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Murphy says town will protect other boaters from impact of OCI’s plan to fill in part of Long Pond Harbour

By Chris Lewis | Sept. 3, 2020

An application to the Town of Conception Bay South will potentially see some work coming to the Long Pond Harbour.

Back in 2018, a waterlot owned by the Harbour Authority was purchased by Ocean Choice International.

Deputy Mayor Richard Murphy explained that Ocean Choice International (OCI) had actually been in talks with the town as far back as 2013. It was not until the 2018 purchase that things really started to roll, however. Murphy described the current proposition as a two-phase development.

Phase one includes infilling to allow for the development of new land, as well as a 90-metre commercial wharf. The second phase is still in the early stages of discussion, but Murphy said it includes the possible construction of a cold storage facility and an office building. But, he cautioned, there is no way to tell when this supposed phase two will take place.

“Basically, this is the early stages of a very long development process,” he said.

The Town has given the project approval in principle, subject to a range of conditions including that OCI obtain a land use impact assessment report. The town’s terms of reference for that document resulted in seven public submissions from people with something to say about the proposed project.

The Town also contracted engineering consulting firm Stantec to review the public input, and ensure all of the concerns were incorporated in the terms of reference, which OCI will have to address, Murphy said.

Council will also have the opportunity to review the documents, but that part of the process has not yet come into play.

“OCI is aware of the public’s concerns, and they seem committed to making sure those are addressed,” Murphy said. “This is far from a done deal. Now, of course, when a company the size of Ocean Choice International approaches your community with a proposal to establish their presence, and commence a big development, of course the Town of Conception Bay South, like all towns, is going to be interested. There are a lot of economic benefits.”

Currently, a channel exists in the harbour that allows for watercraft to enter and exit the harbour with relative ease through the lower portion of the pond, known as the Lower Pond Access Channel. That channel acts as a main thoroughfare for boats, as other parts of the harbour do not have quite enough depth. The proposed land development would fall in the center of that channel, but in a letter addressed to council written by Ocean Choice president, Blaire Sullivan, it is stated that a channel will be created around the newly developed land that will serve the same purpose.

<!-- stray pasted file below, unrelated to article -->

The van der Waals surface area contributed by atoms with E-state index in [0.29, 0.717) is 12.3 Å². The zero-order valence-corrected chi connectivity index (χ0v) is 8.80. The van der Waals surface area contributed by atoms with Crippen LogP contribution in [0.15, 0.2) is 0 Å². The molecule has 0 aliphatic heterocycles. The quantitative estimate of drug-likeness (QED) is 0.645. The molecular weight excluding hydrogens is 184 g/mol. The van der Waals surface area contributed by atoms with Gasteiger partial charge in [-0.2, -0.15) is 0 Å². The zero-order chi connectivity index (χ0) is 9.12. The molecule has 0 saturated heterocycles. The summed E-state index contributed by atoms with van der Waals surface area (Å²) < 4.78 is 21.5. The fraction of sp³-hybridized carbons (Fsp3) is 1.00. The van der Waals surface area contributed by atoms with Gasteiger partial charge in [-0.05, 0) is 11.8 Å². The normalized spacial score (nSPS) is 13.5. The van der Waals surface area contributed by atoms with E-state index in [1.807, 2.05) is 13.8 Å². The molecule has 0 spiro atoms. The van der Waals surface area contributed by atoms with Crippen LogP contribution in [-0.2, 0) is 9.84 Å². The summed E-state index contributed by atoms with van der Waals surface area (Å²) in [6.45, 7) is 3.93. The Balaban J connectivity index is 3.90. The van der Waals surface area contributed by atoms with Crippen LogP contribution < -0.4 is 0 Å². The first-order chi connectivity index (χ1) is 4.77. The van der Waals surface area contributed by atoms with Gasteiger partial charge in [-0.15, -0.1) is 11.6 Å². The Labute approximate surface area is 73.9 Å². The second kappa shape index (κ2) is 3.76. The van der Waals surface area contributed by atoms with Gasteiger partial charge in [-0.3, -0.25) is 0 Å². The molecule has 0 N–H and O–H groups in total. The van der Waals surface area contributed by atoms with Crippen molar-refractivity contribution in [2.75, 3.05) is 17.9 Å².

“Any work that we carry out, either during the construction phase of the development or once we are operational, will be undertaken with the view of ensuring we minimize any potential disruptions to existing use of the area,” Sullivan wrote.

The significance of the harbour is also something that Murphy said the Town is taking into great consideration and noted that as time goes on, they aim to keep the harbour’s regular users at the forefront of their minds.

“This is a historic port that has been around for a long, long while. A lot of residents used it over the years, and many of them still do use it. All of those factors have to be taken into consideration before final approval is given,” Murphy said. “OCI is committed to that, they’ve said that. The Town is committed to supporting OCI along that road, as well.”
But Murphy added he has been hearing concerns from the public about maintaining the integrity of the harbour, worries that the channel will not be wide enough, and that the harbour will be significantly less usable by residents because of the development.

“We’re not in the business of, nor do we have the expertise, to determine the width and depth of channels for boating and oceangoing vessels … that stuff is going to be left up to the experts such at the Department of Fisheries and Oceans and various consulting companies,” Murphy said.

The infilling aspect of the work would allow for a new wharf that OCI could use to dock its own vessels – something that is currently not possible.

“They’ve assured, in going through the process, that the channel will remain as deep as it is now, if not deeper with no impact on business owners or recreational boaters in their use of the facility,” Murphy said. “In other words, they won’t be blocking access to the smaller wharves over on the other side … Of course, we are going to be monitoring it so make sure that that doesn’t happen.”

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